Report: Under Tinubu, Presidential Fleet Maintenance Costs Hit Over N14Billion in 11 Months

Under Tinubu, Presidential Fleet Maintenance Costs Hit Over N14Billion in 11 Months

According to a State House report, the Federal Government, under the administration of Bola Tinubu, allocated N14.77 billion for the repair and maintenance of Nigeria’s presidential air fleet over an 11-month period.

The expenditures, distributed across 11 separate payments, were made between July 16, 2023, and May 25, 2024.

These transactions were processed through the ‘Presidential Air Fleet Transit Funds’ account at the State House headquarters, as reported by Sunday PUNCH.

The allocation comes amidst ongoing discussions in the National Assembly about acquiring two new aircraft. This decision follows concerns over the functionality of the President’s 19-year-old Boeing 737 and other fleet aircraft, which have faced operational issues.

A report from the House of Representatives Committee on National Security and Intelligence underscored the urgent need for additional aircraft, estimating the cost at over $623.4 million (N918.7 billion).

The committee emphasized the importance of maintaining a reliable and safe fleet, essential for the duties and security of Bola Tinubu and Shettima.

The condition of the presidential air fleet has ignited significant debate, despite substantial past expenditures by previous administrations.

Due to the current situation, Tinubu has occasionally chartered private jets, while Shettima has had to cancel international trips because of technical faults with official aircraft.

According to a Sunday PUNCH report, the Presidential Air Fleet currently comprises six main aircraft: a Boeing 737, Gulfstream G550, Gulfstream GV, two Falcon 7Xs, and a Challenger CL605, in addition to six helicopters.

During former President Muhammadu Buhari’s tenure, N62.47 billion was spent on the fleet’s operation and maintenance. Despite promises to reduce the fleet size to cut governance costs, these reductions were not fully achieved, with allocations varying over recent fiscal years.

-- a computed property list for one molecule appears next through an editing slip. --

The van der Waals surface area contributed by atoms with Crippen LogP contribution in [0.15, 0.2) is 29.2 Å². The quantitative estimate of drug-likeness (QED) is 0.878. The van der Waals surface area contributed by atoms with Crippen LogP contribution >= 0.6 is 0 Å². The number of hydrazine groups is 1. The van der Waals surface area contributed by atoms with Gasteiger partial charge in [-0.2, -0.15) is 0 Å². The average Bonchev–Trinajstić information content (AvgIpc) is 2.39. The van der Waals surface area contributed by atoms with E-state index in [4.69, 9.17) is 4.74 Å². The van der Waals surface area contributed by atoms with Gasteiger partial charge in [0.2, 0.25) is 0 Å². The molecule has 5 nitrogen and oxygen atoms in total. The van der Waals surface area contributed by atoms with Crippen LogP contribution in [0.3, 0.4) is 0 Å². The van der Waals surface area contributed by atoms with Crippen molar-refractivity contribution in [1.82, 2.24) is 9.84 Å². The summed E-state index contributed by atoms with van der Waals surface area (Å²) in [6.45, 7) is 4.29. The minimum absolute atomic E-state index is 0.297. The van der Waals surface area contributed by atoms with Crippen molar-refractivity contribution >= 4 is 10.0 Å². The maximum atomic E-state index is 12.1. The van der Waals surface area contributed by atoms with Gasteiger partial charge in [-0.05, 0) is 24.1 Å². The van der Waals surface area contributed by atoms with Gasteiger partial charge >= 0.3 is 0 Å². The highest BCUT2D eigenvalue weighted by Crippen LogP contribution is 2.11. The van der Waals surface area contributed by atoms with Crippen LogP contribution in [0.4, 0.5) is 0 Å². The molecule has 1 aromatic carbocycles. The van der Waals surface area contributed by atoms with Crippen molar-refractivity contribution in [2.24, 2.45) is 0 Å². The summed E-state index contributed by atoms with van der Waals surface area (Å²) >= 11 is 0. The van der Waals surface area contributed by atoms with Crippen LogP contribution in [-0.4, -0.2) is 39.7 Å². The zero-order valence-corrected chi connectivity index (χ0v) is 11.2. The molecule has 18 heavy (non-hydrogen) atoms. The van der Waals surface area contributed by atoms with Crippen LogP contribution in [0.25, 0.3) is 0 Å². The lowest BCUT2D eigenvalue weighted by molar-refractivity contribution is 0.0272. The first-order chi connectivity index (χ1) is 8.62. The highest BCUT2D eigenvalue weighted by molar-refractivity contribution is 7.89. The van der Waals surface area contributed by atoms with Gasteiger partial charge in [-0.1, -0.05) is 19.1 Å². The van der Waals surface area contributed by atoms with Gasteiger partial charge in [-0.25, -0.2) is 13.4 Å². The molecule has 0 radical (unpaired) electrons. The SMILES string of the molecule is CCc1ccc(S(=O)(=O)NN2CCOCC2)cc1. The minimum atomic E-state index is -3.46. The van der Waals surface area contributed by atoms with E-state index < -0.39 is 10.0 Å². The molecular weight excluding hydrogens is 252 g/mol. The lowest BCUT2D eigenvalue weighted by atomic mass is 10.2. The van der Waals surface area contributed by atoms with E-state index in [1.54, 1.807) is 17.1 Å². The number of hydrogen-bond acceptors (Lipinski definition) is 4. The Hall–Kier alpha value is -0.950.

GovSpend, a civic tech platform, confirmed that Tinubu’s administration authorized the disbursement of N14.77 billion within a year of taking office. This figure excludes expenses related to Tinubu’s and Shettima’s domestic and international travel.

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Payments began with N1.52 billion approved in July 2023 for maintenance, followed by N3.1 billion in August, N1.26 billion in November 2023, N2.54 billion in March 2024, N6.35 billion in April 2024, and N1.27 billion in May 2024.

Last Wednesday, SaharaReporters noted that Tinubu left Lagos for South Africa to attend the inauguration of President Cyril Ramaphosa in a private jet owned by his Lebanese ally, Gilbert Chagoury.

Tinubu arrived at Waterkloof Air Force Base near Pretoria on Tuesday evening. Photos and videos from the South African presidential media team showed him disembarking from a Dassault Falcon 8X aircraft.

However, SaharaReporters discovered that the private jet, marked 9H-GRC, is owned by Chagoury Group, a conglomerate led by Gilbert Chagoury, a known business associate of Tinubu. Further investigation revealed that this jet, along with others owned by the group, is operated by Hyperion Aviation.

The Dassault Falcon 8X was initially operated by Aviation SA before being transferred to Amjet Executive.

It was briefly registered under Chagoury Group for a few days before its operation was moved to Hyperion Aviation, an air charter company headquartered in Malta that operates business jets.

A previous report detailed how a Boeing Business Jet (Boeing 737-700) marked 5N-FGT, owned by the Nigerian government, accrued parking charges amounting to millions of Naira since being transported to Germany on March 25 for repairs. The parking fees, over an 80-day period, totaled €5,000 (N8 million) per day, at an exchange rate of N1,613 to €1.

In April, Tinubu had to travel to Saudi Arabia on a charter flight for the World Economic Forum in Riyadh from the Netherlands. He initially departed Nigeria on a Gulfstream Aerospace GV-SP (G550) with registration number 5N-FGW and serial number 5310 (Mode-S 0640F2), as the Boeing 737-700 (5N-FGT) was undergoing repairs in Germany. However, the second aircraft developed a fault in the Netherlands.

Tinubu arrived in The Hague on April 23 for a series of economic and diplomatic engagements at the invitation of Prime Minister Mark Rutte.

Shortly before his scheduled departure from the Netherlands, his plane encountered unspecified issues, including an oxygen leak.

As a result, Tinubu and his delegation left the presidential aircraft behind and opted for a charter jet to take them to Saudi Arabia for the forum. This chartered Gulfstream G550 class aircraft was originally designated for Kashim Shettima.

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